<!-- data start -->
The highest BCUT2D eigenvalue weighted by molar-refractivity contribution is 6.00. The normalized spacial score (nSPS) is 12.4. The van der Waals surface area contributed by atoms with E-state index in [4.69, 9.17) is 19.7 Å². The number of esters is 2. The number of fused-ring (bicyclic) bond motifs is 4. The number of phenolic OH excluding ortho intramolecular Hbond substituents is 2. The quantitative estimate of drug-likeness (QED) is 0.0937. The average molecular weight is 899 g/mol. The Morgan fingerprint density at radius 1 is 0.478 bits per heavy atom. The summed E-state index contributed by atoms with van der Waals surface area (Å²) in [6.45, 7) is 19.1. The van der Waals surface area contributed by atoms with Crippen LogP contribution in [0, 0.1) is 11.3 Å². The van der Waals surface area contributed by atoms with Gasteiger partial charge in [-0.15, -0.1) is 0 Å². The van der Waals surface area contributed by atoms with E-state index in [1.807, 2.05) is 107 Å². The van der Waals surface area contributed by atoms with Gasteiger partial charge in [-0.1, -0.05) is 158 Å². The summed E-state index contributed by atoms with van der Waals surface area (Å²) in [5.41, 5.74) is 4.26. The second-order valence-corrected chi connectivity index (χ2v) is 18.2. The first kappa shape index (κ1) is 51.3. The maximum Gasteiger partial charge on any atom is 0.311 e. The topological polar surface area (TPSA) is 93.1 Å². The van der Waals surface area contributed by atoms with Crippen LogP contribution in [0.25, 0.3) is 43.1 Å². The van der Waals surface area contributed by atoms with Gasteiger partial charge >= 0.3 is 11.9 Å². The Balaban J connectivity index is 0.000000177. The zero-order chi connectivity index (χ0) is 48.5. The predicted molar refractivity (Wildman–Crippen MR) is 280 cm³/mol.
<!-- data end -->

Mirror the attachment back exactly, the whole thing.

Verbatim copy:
The highest BCUT2D eigenvalue weighted by molar-refractivity contribution is 6.00. The normalized spacial score (nSPS) is 12.4. The van der Waals surface area contributed by atoms with E-state index in [4.69, 9.17) is 19.7 Å². The number of esters is 2. The number of fused-ring (bicyclic) bond motifs is 4. The number of phenolic OH excluding ortho intramolecular Hbond substituents is 2. The quantitative estimate of drug-likeness (QED) is 0.0937. The average molecular weight is 899 g/mol. The Morgan fingerprint density at radius 1 is 0.478 bits per heavy atom. The summed E-state index contributed by atoms with van der Waals surface area (Å²) in [6.45, 7) is 19.1. The van der Waals surface area contributed by atoms with Crippen LogP contribution in [0, 0.1) is 11.3 Å². The van der Waals surface area contributed by atoms with Gasteiger partial charge in [-0.15, -0.1) is 0 Å². The van der Waals surface area contributed by atoms with E-state index in [1.807, 2.05) is 107 Å². The van der Waals surface area contributed by atoms with Gasteiger partial charge in [-0.1, -0.05) is 158 Å². The summed E-state index contributed by atoms with van der Waals surface area (Å²) in [5.41, 5.74) is 4.26. The second-order valence-corrected chi connectivity index (χ2v) is 18.2. The first kappa shape index (κ1) is 51.3. The maximum Gasteiger partial charge on any atom is 0.311 e. The topological polar surface area (TPSA) is 93.1 Å². The van der Waals surface area contributed by atoms with Crippen LogP contribution in [0.25, 0.3) is 43.1 Å². The van der Waals surface area contributed by atoms with Gasteiger partial charge >= 0.3 is 11.9 Å². The Balaban J connectivity index is 0.000000177. The zero-order chi connectivity index (χ0) is 48.5. The predicted molar refractivity (Wildman–Crippen MR) is 280 cm³/mol.